Nether Low bowl barrow


Heritage Category: Scheduled Monument

List Entry Number: 1011207

Date first listed: 10-Jun-1970

Date of most recent amendment: 01-Dec-1993


Ordnance survey map of Nether Low bowl barrow
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This copy shows the entry on 11-Dec-2018 at 06:59:38.


The building or site itself may lie within the boundary of more than one authority.

County: Derbyshire

District: Derbyshire Dales (District Authority)

Parish: Chelmorton

National Park: PEAK DISTRICT

National Grid Reference: SK 10889 69177


Legacy Record - This information may be included in the List Entry Details.

Reasons for Designation

Bowl barrows, the most numerous form of round barrow, are funerary monuments dating from the Late Neolithic period to the Late Bronze Age, with most examples belonging to the period 2400-1500 BC. They were constructed as earthen or rubble mounds, sometimes ditched, which covered single or multiple burials. They occur either in isolation or grouped as cemeteries and often acted as a focus for burials in later periods. Often superficially similar, although differing widely in size, they exhibit regional variations in form and a diversity of burial practices. There are over 10,000 surviving bowl barrows recorded nationally (many more have already been destroyed), occurring across most of lowland Britain. Often occupying prominent locations, they are a major historic element in the modern landscape and their considerable variation of form and longevity as a monument type provide important information on the diversity of beliefs and social organisations amongst early prehistoric communities. They are particularly representative of their period and a substantial proportion of surviving examples are considered worthy of protection.

Although Nether Low bowl barrow has been partially excavated and disturbed by stone-getting, it is still reasonably well-preserved and retains further significant archaeological remains.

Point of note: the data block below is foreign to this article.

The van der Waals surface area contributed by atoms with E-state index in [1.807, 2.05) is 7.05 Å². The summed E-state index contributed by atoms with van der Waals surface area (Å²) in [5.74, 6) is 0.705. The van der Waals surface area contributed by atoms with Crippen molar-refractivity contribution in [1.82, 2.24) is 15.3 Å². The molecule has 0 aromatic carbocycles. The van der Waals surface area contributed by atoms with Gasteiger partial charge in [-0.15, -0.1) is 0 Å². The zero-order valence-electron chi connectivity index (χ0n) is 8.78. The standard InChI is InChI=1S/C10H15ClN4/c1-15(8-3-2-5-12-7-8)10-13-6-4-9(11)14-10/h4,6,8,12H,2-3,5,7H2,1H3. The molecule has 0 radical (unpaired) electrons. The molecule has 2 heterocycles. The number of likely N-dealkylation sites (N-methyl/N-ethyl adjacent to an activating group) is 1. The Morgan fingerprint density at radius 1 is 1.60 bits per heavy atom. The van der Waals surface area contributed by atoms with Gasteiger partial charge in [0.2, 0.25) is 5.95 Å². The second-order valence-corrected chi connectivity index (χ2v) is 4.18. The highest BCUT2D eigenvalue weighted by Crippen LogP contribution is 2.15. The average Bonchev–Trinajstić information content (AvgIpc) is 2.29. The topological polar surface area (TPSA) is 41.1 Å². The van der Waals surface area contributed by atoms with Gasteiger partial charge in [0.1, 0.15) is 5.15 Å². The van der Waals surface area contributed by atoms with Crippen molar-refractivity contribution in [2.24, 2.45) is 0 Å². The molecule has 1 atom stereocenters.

Legacy Record - This information may be included in the List Entry Details.


The monument is located in the western uplands of the limestone plateau of Derbyshire and is a roughly circular bowl barrow comprising a mound measuring 20m by 19m wide and standing c.1.6m high. The barrow, which is of cairn construction, was disturbed by stone getters in the late eighteenth or early nineteenth century; a fact noted by Thomas Bateman who carried out two partial excavations of the site in 1849. During his first investigation, Bateman found the remains of two burials: one an inhumation, the other a cremation. During his second exploration, he found, at the west side of the barrow, three inhumations, at least one of which was contracted, lying in rock-cut graves. The contracted skeleton was accompanied by a partially serrated knife and a spearpoint, both of flint, while one of the other two was accompanied by a boar tusk, a piece of haematite, a flint tool and a jet bead found close to the neck. Above the latter burial, closer to the surface of the mound, a fourth skeleton was found in a cist or grave covered by a capstone and accompanied by deer antlers and a flint point. A further flint implement and the remains of an infant were found near the edge of the barrow. The remains date the barrow to the Bronze Age. The field walls crossing the edges of the monument are excluded from the scheduling although the ground beneath is included.

MAP EXTRACT The site of the monument is shown on the attached map extract. It includes a 2 metre boundary around the archaeological features, considered to be essential for the monument's support and preservation.


The contents of this record have been generated from a legacy data system.

Legacy System number: 23285

Legacy System: RSM


Books and journals
Barnatt, J, The Peak District Barrow Survey (1989), (1989)
Barnatt, J, The Peak District Barrow Survey (1989), (1989)
Bateman, T, Ten Years Diggings in Celtic and Saxon Grave-Hills, (1861), 51-2
Marsden, B M, The Burial Mounds of Derbyshire , (1977), 28

End of official listing